“Miss Halverson, I would like to introduce you to Mr. Jeremy Tam.” Harding’s smile never touched his eyes, the young woman thought. If he noticed the state of her arm, he said nothing. “He is our legal counsel, and would like to discuss with you the product we demonstrated yesterday to our shareholders.”
“I need to know how best to start filing the patent,” the handsome stranger said. “I hear this is where world peace is manufactured.”
“It’s such a pleasure Mr. Tam,” she said brightly, feeling the fatigue borne of a sleepless night sliding off her as she looked into his dark eyes. “But I should warn you, it’s still a work in progress and there’s a lot to be done.”
“Then I shall look forward to the extensive amount of time we will be spending together,” The lawyer assured. “And call me Jerry.”
They didn’t stop smiling at each other for a long minute.
*** 2513 (473 years since Earth-That-Was was considered too decimated for human life to prosper)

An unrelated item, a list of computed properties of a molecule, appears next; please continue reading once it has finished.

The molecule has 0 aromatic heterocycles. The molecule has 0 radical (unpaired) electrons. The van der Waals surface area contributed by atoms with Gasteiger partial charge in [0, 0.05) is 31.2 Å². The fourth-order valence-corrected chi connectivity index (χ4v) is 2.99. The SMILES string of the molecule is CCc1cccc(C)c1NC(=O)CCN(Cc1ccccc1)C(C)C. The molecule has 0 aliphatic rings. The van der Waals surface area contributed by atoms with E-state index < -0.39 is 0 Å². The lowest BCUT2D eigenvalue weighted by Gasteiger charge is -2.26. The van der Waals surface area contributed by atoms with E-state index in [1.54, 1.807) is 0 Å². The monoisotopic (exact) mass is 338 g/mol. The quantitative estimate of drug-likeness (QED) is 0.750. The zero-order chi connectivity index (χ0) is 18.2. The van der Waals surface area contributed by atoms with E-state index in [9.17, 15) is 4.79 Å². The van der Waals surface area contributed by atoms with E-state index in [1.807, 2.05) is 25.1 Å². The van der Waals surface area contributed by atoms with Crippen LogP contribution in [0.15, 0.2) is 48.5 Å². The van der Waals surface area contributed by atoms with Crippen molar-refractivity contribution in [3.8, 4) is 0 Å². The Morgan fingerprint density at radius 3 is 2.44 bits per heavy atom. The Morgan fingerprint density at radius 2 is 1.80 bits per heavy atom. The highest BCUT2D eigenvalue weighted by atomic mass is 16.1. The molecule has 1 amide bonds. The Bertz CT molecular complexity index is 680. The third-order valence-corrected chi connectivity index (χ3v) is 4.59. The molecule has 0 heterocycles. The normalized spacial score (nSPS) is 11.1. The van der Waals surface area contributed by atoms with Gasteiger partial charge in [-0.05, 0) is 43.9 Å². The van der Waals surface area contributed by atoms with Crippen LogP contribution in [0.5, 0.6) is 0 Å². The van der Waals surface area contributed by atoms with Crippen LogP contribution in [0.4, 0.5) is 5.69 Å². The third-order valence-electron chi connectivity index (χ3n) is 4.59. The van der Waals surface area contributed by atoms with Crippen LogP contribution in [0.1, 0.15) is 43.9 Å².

River Tam was surrounded by walls, and the whimpers of the other students in the school. She couldn’t hear
their cries, not through the soundproof padding. It was much worse than that.
When she closed her eyes, she could see her schoolmates losing their minds, their bloodless faces gaping in horror, trapped in an endless, torturous madness. Just as she was.
She saw a lot of things in her small, monotonous cell (hell). Like, a silver ship that hovered in the black, waiting for her. Like, a kindly soldier, looking deep into her eyes and talking about love.
Her brother, cajoling and bribing a path towards her.
She saw herself…no, not River. Another woman who wore her face. River saw her feverishly working…filling people and hollowing them, over and over, ignoring their screams, treating them like mere objects for her to mould.
“Evil,” she whispered out loud, listening to the screams.
“No. It’s not,” The woman seemed to reply.
River could do nothing but watch. The past was something she couldn’t touch.
Sometimes, River thought as the doctors sliced into her, she decided that it was only fitting that she paid for her crimes.
Most times though, most times she simply wept.